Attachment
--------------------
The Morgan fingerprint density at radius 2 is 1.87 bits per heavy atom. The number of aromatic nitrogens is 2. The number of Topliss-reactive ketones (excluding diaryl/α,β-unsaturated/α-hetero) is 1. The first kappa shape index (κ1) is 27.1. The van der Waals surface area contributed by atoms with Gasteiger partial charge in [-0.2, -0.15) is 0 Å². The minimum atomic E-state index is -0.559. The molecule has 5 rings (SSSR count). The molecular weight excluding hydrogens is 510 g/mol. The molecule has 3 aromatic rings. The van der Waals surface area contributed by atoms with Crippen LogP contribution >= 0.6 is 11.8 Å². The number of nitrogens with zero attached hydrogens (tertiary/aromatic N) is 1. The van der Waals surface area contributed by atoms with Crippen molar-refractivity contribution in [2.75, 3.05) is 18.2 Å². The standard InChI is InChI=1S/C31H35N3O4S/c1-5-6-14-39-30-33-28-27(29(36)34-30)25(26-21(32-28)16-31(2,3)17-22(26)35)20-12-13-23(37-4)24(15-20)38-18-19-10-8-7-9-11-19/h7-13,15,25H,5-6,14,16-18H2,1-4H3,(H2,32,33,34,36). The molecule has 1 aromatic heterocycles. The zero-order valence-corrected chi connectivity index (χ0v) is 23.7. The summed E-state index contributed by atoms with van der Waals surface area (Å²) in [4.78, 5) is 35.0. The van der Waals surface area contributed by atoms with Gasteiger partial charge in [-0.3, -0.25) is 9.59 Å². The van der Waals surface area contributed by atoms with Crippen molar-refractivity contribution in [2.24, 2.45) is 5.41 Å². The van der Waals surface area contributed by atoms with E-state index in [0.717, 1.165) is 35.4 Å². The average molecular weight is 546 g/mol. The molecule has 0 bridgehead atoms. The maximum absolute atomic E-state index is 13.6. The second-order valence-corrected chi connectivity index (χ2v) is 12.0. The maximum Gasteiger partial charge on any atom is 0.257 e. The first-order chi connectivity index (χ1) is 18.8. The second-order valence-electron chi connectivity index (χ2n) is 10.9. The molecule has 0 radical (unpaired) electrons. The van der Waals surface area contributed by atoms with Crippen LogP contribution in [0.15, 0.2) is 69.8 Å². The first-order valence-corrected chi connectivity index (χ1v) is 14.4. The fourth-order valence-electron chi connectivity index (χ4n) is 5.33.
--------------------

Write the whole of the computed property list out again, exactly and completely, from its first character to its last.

The Morgan fingerprint density at radius 2 is 1.87 bits per heavy atom. The number of aromatic nitrogens is 2. The number of Topliss-reactive ketones (excluding diaryl/α,β-unsaturated/α-hetero) is 1. The first kappa shape index (κ1) is 27.1. The van der Waals surface area contributed by atoms with Gasteiger partial charge in [-0.2, -0.15) is 0 Å². The minimum atomic E-state index is -0.559. The molecule has 5 rings (SSSR count). The molecular weight excluding hydrogens is 510 g/mol. The molecule has 3 aromatic rings. The van der Waals surface area contributed by atoms with Crippen LogP contribution >= 0.6 is 11.8 Å². The number of nitrogens with zero attached hydrogens (tertiary/aromatic N) is 1. The van der Waals surface area contributed by atoms with Crippen molar-refractivity contribution in [2.75, 3.05) is 18.2 Å². The standard InChI is InChI=1S/C31H35N3O4S/c1-5-6-14-39-30-33-28-27(29(36)34-30)25(26-21(32-28)16-31(2,3)17-22(26)35)20-12-13-23(37-4)24(15-20)38-18-19-10-8-7-9-11-19/h7-13,15,25H,5-6,14,16-18H2,1-4H3,(H2,32,33,34,36). The molecule has 1 aromatic heterocycles. The zero-order valence-corrected chi connectivity index (χ0v) is 23.7. The summed E-state index contributed by atoms with van der Waals surface area (Å²) in [4.78, 5) is 35.0. The van der Waals surface area contributed by atoms with Gasteiger partial charge in [-0.3, -0.25) is 9.59 Å². The van der Waals surface area contributed by atoms with Crippen molar-refractivity contribution in [2.24, 2.45) is 5.41 Å². The van der Waals surface area contributed by atoms with E-state index in [0.717, 1.165) is 35.4 Å². The average molecular weight is 546 g/mol. The molecule has 0 bridgehead atoms. The maximum absolute atomic E-state index is 13.6. The second-order valence-corrected chi connectivity index (χ2v) is 12.0. The maximum Gasteiger partial charge on any atom is 0.257 e. The first-order chi connectivity index (χ1) is 18.8. The second-order valence-electron chi connectivity index (χ2n) is 10.9. The molecule has 0 radical (unpaired) electrons. The van der Waals surface area contributed by atoms with Crippen LogP contribution in [0.15, 0.2) is 69.8 Å². The first-order valence-corrected chi connectivity index (χ1v) is 14.4. The fourth-order valence-electron chi connectivity index (χ4n) is 5.33.